By Sonia Kurian
I had a friend named Martin, a gorgeous tall red oak tree with the most luscious head of leaves, in our forest. I watched him grow from when he was just a little small sprout, to when he was in his prime, to when he was no more.
One hundred and fifty-five years, Martin lived a wonderful and fulfilling life but died a brutal and abrupt death. His name is only remembered by the few of us who survived years and years ago. Now and then you’ll see a family jog by and take rest on his trunk, but otherwise his name was lost in history’s unforgiving archives.
Planted in 1865, our forest stood in front of a small farm in northern Pennsylvania. The farmers had a daughter, Ady, who would run by our forest ever so often. She was a small, bright-eyed redhead who was loud and playful. For her tenth birthday, her father built her a small, yellow swing on one of Martin’s branches.
Ady grew to love the forest and the secrets that burrowed beneath the layers of leaves and rocks. She’d spend her school days playing tag with her friends around Martin or competing over who could swing the highest. As she grew older we started to see her friends less, and slowly it was only her, Martin, and the swing set that connected them. After school, she’d run home straight to Martin and hide behind him. She’d zip her gray sweater up and burrow her head in her arms and cry. Slowly she found peace in the forest and with Martin. She bought a black, leather journal with her name signed on the cover and wrote in it every day after school. She would draw all of us in her journal and write about the sounds of the wind when it brushed our leaves and the squirrels who would steal her bag of nuts here and there. She wrote about Martin and the yellow swing set her dad built on her 10th birthday.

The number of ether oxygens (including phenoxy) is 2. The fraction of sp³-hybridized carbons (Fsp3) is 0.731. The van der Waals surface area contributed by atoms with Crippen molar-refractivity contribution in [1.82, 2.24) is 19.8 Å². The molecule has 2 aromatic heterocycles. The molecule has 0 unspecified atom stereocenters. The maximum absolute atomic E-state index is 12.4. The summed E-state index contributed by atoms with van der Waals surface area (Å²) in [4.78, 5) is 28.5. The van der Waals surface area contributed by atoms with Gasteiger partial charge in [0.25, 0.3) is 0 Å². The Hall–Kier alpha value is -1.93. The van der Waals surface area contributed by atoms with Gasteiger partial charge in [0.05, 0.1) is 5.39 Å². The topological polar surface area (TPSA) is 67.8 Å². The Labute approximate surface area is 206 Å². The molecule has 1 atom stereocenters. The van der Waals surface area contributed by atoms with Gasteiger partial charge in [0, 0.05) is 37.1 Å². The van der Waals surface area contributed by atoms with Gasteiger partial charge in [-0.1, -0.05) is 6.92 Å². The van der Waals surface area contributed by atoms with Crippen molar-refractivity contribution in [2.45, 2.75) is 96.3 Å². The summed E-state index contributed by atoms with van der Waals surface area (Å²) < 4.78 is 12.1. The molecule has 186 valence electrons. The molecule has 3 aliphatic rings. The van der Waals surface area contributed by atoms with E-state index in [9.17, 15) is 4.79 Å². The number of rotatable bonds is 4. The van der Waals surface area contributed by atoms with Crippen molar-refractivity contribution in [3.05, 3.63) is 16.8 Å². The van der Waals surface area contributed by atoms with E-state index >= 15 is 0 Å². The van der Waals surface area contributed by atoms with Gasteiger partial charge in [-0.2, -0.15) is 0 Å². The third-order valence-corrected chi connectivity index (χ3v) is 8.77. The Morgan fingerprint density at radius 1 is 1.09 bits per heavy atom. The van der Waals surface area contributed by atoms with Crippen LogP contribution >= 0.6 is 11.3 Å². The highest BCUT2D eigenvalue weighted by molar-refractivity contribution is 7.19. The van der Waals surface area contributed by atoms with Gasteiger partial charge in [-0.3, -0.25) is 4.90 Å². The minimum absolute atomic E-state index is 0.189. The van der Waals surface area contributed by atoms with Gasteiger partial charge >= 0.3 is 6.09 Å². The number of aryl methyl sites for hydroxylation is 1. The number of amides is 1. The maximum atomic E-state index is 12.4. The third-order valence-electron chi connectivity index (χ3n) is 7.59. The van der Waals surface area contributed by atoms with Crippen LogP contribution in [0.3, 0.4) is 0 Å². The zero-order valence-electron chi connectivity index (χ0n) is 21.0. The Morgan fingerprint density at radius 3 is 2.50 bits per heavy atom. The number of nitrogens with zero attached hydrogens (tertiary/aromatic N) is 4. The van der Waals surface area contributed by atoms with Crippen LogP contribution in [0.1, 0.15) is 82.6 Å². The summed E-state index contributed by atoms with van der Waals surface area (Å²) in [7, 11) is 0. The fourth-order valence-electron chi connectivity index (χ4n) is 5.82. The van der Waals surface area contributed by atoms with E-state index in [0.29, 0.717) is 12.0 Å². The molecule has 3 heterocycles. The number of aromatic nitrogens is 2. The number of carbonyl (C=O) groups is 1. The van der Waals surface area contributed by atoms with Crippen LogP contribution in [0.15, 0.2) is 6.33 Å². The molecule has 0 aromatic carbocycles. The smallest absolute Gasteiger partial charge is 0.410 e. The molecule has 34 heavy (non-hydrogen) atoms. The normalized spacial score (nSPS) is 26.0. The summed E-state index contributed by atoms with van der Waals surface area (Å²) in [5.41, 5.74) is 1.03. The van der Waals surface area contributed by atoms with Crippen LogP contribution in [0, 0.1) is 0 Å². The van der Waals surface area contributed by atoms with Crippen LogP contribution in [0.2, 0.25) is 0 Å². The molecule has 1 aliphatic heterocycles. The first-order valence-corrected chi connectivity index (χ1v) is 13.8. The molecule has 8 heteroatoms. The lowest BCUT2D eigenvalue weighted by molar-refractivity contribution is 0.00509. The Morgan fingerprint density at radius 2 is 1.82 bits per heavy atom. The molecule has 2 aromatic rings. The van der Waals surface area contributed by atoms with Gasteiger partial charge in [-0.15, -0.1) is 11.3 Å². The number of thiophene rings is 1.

She grew old under his branches, and slowly her friends and family passed. The day came when she passed, and the swing set was left still and lifeless.
In 1972, nearly over a century after Ady’s passing, the old farm had become a town of houses. Word said they were this new thing called “Levvitowns,” every house looked like the one next to it. The one directly in front of Martin and I was a small, peach house with a family of 5. None of the kids really came near us until 1983; 7-year-old Jackson stumbled into our forest after arguing with his older sister, Maggie. A boy with the greenest eyes you’d ever seen. He violently planted himself in front of Martin with his hands crossed over his chest, his face redder than a tomato. He kicked, he punched, and slowly found himself asleep against Martin. After a couple of hours, his parents ran over in a panic and picked up their son and ran home.
We didn’t see him for weeks, but one day he came back and sat against Martin again. He whispered to the red oak, “Thank you for letting me sleep here.” And then he quickly fell asleep. It turned out that he struggled with sleep paralysis, his body was at constant panic during his sleep. He’d wake up crying at night after a series of nightmares that left him shaken. Martin helped him sleep, he helped him sleep soundly and peacefully. Maybe it was the sounds that left his mind at peace in our forest, or the birds who’d watch over him from the tips of Martin’s branches.
Years passed and Jackson grew quickly; he was handsome, shy boy. You wouldn’t find him socializing too much. One day he brought home a girl, Ava, a beautiful and quiet brunette whose freckles shined under the hot, Pennsylvania sun. They both ran over to Martin and sat against him, protected from the burning rays from the sun. They smiled, barely spoke, and fell in love. They carved their names in his trunk and hid letters in the soil under them. They grew old together, and now and then Jackson would still return to Martin’s embrace to rest soundly and for peace.
Martin died; many of us did, the day the lumberjacks came to make our forest into a lot. By this time Jackson was long gone and their house had become a small outlet where girls would shop for the newest brands.
Nearly 200 years of history was lost in a matter of seconds. The branches marked with Ady’s yellow swing set, to Jackson and Ava’s initials carved in his body. All the people, all of the houses, all of the stories each individual carried was lost in one blow.